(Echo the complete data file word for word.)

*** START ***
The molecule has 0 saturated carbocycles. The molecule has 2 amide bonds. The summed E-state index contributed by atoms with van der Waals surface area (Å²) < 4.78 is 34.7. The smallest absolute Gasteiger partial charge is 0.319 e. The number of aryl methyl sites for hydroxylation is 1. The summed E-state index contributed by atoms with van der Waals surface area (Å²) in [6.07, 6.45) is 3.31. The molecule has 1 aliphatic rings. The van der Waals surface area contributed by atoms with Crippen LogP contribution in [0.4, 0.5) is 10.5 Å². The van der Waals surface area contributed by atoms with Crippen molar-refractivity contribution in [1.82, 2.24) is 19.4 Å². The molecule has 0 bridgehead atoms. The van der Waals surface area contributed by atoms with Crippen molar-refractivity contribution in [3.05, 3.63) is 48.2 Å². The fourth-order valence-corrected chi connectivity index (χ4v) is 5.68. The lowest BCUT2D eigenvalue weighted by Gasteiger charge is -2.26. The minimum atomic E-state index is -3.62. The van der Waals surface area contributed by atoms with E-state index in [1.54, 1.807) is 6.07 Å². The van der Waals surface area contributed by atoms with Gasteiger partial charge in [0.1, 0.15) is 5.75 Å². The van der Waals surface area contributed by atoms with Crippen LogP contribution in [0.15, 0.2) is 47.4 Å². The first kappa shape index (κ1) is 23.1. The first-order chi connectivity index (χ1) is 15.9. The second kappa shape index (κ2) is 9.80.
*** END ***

The molecule has 0 saturated carbocycles. The molecule has 2 amide bonds. The summed E-state index contributed by atoms with van der Waals surface area (Å²) < 4.78 is 34.7. The smallest absolute Gasteiger partial charge is 0.319 e. The number of aryl methyl sites for hydroxylation is 1. The summed E-state index contributed by atoms with van der Waals surface area (Å²) in [6.07, 6.45) is 3.31. The molecule has 1 aliphatic rings. The van der Waals surface area contributed by atoms with Crippen LogP contribution in [0.4, 0.5) is 10.5 Å². The van der Waals surface area contributed by atoms with Crippen molar-refractivity contribution in [1.82, 2.24) is 19.4 Å². The molecule has 0 bridgehead atoms. The van der Waals surface area contributed by atoms with Crippen molar-refractivity contribution in [3.05, 3.63) is 48.2 Å². The fourth-order valence-corrected chi connectivity index (χ4v) is 5.68. The lowest BCUT2D eigenvalue weighted by Gasteiger charge is -2.26. The minimum atomic E-state index is -3.62. The van der Waals surface area contributed by atoms with E-state index in [1.54, 1.807) is 6.07 Å². The van der Waals surface area contributed by atoms with Gasteiger partial charge in [0.1, 0.15) is 5.75 Å². The van der Waals surface area contributed by atoms with Crippen LogP contribution in [0.15, 0.2) is 47.4 Å². The first kappa shape index (κ1) is 23.1. The first-order chi connectivity index (χ1) is 15.9. The second kappa shape index (κ2) is 9.80.